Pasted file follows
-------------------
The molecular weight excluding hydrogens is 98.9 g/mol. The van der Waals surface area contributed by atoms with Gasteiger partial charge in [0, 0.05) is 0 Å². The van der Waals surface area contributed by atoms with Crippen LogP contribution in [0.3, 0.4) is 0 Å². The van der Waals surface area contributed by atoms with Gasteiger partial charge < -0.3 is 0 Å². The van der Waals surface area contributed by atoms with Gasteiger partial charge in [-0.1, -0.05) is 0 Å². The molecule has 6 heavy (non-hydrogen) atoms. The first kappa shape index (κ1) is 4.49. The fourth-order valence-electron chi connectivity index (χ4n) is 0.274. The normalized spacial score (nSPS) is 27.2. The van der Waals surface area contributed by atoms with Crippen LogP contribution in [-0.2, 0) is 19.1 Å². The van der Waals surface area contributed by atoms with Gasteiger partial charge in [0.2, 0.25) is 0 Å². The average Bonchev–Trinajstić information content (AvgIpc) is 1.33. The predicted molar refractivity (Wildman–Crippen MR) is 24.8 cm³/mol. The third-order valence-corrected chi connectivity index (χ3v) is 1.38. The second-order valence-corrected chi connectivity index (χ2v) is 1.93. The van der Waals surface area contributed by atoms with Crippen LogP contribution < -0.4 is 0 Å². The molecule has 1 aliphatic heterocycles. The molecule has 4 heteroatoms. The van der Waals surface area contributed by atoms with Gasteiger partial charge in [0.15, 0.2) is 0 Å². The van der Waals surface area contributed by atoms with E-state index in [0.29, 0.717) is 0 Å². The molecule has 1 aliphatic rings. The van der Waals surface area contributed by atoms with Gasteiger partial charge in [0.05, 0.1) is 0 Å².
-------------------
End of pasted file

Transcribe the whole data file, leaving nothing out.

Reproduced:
The molecular weight excluding hydrogens is 98.9 g/mol. The van der Waals surface area contributed by atoms with Gasteiger partial charge in [0, 0.05) is 0 Å². The van der Waals surface area contributed by atoms with Crippen LogP contribution in [0.3, 0.4) is 0 Å². The van der Waals surface area contributed by atoms with Gasteiger partial charge < -0.3 is 0 Å². The van der Waals surface area contributed by atoms with Gasteiger partial charge in [-0.1, -0.05) is 0 Å². The molecule has 6 heavy (non-hydrogen) atoms. The first kappa shape index (κ1) is 4.49. The fourth-order valence-electron chi connectivity index (χ4n) is 0.274. The normalized spacial score (nSPS) is 27.2. The van der Waals surface area contributed by atoms with Crippen LogP contribution in [-0.2, 0) is 19.1 Å². The van der Waals surface area contributed by atoms with Gasteiger partial charge in [0.2, 0.25) is 0 Å². The average Bonchev–Trinajstić information content (AvgIpc) is 1.33. The predicted molar refractivity (Wildman–Crippen MR) is 24.8 cm³/mol. The third-order valence-corrected chi connectivity index (χ3v) is 1.38. The second-order valence-corrected chi connectivity index (χ2v) is 1.93. The van der Waals surface area contributed by atoms with Crippen LogP contribution < -0.4 is 0 Å². The molecule has 1 aliphatic heterocycles. The molecule has 4 heteroatoms. The van der Waals surface area contributed by atoms with Gasteiger partial charge in [0.15, 0.2) is 0 Å². The van der Waals surface area contributed by atoms with E-state index in [0.29, 0.717) is 0 Å². The molecule has 1 aliphatic rings. The van der Waals surface area contributed by atoms with Gasteiger partial charge in [0.05, 0.1) is 0 Å².